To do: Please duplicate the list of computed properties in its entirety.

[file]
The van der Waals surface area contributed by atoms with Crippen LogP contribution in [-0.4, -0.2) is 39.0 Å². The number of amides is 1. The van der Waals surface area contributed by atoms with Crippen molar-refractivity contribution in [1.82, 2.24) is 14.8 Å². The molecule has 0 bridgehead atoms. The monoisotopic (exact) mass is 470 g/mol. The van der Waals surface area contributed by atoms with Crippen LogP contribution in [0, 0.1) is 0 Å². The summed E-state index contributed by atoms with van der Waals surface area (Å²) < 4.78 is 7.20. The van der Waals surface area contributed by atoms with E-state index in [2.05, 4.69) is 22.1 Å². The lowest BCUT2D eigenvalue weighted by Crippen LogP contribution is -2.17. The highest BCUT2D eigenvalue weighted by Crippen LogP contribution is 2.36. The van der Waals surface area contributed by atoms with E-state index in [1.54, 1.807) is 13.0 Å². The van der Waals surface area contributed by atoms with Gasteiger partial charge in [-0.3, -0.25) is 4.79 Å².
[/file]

The van der Waals surface area contributed by atoms with Crippen LogP contribution in [-0.4, -0.2) is 39.0 Å². The number of amides is 1. The van der Waals surface area contributed by atoms with Crippen molar-refractivity contribution in [1.82, 2.24) is 14.8 Å². The molecule has 0 bridgehead atoms. The monoisotopic (exact) mass is 470 g/mol. The van der Waals surface area contributed by atoms with Crippen LogP contribution in [0, 0.1) is 0 Å². The summed E-state index contributed by atoms with van der Waals surface area (Å²) < 4.78 is 7.20. The van der Waals surface area contributed by atoms with E-state index in [2.05, 4.69) is 22.1 Å². The lowest BCUT2D eigenvalue weighted by Crippen LogP contribution is -2.17. The highest BCUT2D eigenvalue weighted by Crippen LogP contribution is 2.36. The van der Waals surface area contributed by atoms with E-state index in [1.54, 1.807) is 13.0 Å². The van der Waals surface area contributed by atoms with Gasteiger partial charge in [-0.3, -0.25) is 4.79 Å².